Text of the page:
This year during Mother’s Day, I began thinking about a certain mother of the faith who doesn’t get much attention at all. In fact, most of the attention she’s garnered has been (unjust) negative attention. Therefore, in order to honor her I’d like to correct the wrong perception the Christian world has created of her. I’d like to take a moment to celebrate Michal.
Michal — Loving Wife
Michal was David’s first wife. She is known to us evangelical Christians (thanks to numerous sermons) as the wife who was “cursed by God and rendered barren due to her disapproval of David’s unrestrained dancing”:
As the ark of the Lord came into the city of David, Michal daughter of Saul looked out of the window, and saw King David leaping and dancing before the Lord; and she despised him in her heart. … But Michal the daughter of Saul came out to meet David, and said, “How the king of Israel honored himself today, uncovering himself today before the eyes of his servants’ maids, as any vulgar fellow might shamelessly uncover himself!” … And Michal the daughter of Saul had no child to the day of her death. — 2 Sam. 6:16, 20, 23, bold mine
Perhaps you remember this supposedly haughty woman? Or, at the very least, you remember sermons expressing her belittling disapproval of King David dancing before God without shame. One commentary describes Michal this way:
Proud of her royal extraction, she upbraided her husband for lowering the dignity of the crown and acting more like a buffoon than a king. But her taunting sarcasm was repelled in a manner that could not be agreeable to her feelings while it indicated the warm piety and gratitude of David.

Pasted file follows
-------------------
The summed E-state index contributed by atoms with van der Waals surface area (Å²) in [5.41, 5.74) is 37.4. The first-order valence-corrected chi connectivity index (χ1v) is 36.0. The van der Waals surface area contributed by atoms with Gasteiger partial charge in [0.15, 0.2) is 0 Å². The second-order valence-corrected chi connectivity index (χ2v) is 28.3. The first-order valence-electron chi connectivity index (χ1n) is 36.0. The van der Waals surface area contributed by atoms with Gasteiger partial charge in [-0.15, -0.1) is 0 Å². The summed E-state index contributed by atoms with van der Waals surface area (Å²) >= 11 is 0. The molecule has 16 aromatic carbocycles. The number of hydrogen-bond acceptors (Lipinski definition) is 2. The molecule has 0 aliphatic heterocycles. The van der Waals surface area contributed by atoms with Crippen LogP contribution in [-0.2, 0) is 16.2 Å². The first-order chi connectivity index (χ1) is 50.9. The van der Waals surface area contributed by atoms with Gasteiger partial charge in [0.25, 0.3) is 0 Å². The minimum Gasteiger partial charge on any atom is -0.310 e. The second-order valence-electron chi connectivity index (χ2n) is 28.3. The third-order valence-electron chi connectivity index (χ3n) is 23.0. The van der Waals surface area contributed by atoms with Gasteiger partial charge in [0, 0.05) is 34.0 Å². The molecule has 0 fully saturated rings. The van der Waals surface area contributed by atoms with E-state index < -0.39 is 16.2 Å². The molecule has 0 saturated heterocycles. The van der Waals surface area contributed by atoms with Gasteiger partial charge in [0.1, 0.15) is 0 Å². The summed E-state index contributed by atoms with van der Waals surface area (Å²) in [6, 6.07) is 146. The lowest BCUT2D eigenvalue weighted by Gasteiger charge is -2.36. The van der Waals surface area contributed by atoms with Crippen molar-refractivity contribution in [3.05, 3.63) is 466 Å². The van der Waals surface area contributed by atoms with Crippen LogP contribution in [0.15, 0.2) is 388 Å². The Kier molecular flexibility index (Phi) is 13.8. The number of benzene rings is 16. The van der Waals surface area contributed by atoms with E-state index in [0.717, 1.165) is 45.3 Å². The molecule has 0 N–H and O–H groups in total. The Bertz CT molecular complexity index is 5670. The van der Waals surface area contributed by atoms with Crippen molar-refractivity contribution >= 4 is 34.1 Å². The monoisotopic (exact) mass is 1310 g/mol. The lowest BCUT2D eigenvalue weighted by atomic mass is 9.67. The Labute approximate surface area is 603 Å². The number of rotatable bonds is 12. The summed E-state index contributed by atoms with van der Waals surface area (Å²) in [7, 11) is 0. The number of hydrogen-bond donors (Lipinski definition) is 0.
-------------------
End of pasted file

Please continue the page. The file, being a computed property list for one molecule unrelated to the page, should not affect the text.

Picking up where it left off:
And I recently read a meme that said something like this about her:
David’s wife was judgmental when it came to how he praised God. The one person who should’ve known his praise was from a pure heart decided to look down on him. Be careful of who you connect to. If they don’t support your spiritual life or the things you do for God, you need to let them go.
But to get to the heart of Michal’s true story, it’s extremely important to take note that Michal once completely loved David. Which leaves us begging the question how did Michal go from loving David to despising him? Was it because David danced with uninhibited joy while nearly naked? Or could there possibly be more to this story (and more to this woman) than mere superficial pageantry?
As Robert Alter so astutely points out in The Art of Biblical Narrative, “Until the final meeting between Michal and David, at no point is there any dialogue between them—an avoidance of verbal exchange particularly noticeable in the Bible, where such a large part of the burden of narration is taken up by dialogue. When the exchange finally comes, it is an explosion.”